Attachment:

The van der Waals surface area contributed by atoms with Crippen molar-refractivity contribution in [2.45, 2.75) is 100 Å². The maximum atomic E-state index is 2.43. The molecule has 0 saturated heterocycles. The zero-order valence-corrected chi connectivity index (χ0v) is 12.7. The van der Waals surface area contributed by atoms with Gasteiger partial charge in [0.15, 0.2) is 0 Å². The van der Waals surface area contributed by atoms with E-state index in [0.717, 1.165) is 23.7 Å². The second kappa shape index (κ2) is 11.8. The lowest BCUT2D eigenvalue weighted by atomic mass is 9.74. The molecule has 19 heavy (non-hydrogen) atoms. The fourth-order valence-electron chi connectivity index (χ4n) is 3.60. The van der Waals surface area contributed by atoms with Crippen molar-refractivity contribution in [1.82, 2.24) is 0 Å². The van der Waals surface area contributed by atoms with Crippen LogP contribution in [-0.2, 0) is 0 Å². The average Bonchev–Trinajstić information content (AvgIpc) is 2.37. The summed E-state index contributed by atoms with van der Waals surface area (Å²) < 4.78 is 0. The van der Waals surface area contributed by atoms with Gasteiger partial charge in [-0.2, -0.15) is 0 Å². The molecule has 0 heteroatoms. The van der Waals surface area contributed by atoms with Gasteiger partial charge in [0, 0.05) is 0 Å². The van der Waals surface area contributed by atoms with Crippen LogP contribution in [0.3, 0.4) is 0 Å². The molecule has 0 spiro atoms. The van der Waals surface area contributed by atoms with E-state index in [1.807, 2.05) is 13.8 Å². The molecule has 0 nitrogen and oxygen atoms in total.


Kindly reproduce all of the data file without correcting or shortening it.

The van der Waals surface area contributed by atoms with Crippen molar-refractivity contribution in [2.45, 2.75) is 100 Å². The maximum atomic E-state index is 2.43. The molecule has 0 saturated heterocycles. The zero-order valence-corrected chi connectivity index (χ0v) is 12.7. The van der Waals surface area contributed by atoms with Gasteiger partial charge in [0.15, 0.2) is 0 Å². The van der Waals surface area contributed by atoms with E-state index in [0.717, 1.165) is 23.7 Å². The second kappa shape index (κ2) is 11.8. The lowest BCUT2D eigenvalue weighted by atomic mass is 9.74. The molecule has 19 heavy (non-hydrogen) atoms. The fourth-order valence-electron chi connectivity index (χ4n) is 3.60. The van der Waals surface area contributed by atoms with Crippen molar-refractivity contribution in [1.82, 2.24) is 0 Å². The van der Waals surface area contributed by atoms with Crippen LogP contribution in [-0.2, 0) is 0 Å². The average Bonchev–Trinajstić information content (AvgIpc) is 2.37. The summed E-state index contributed by atoms with van der Waals surface area (Å²) < 4.78 is 0. The van der Waals surface area contributed by atoms with Gasteiger partial charge in [-0.2, -0.15) is 0 Å². The molecule has 0 heteroatoms. The van der Waals surface area contributed by atoms with Gasteiger partial charge in [0, 0.05) is 0 Å². The van der Waals surface area contributed by atoms with Crippen LogP contribution in [0.3, 0.4) is 0 Å². The molecule has 0 spiro atoms. The van der Waals surface area contributed by atoms with E-state index in [1.807, 2.05) is 13.8 Å². The molecule has 0 nitrogen and oxygen atoms in total.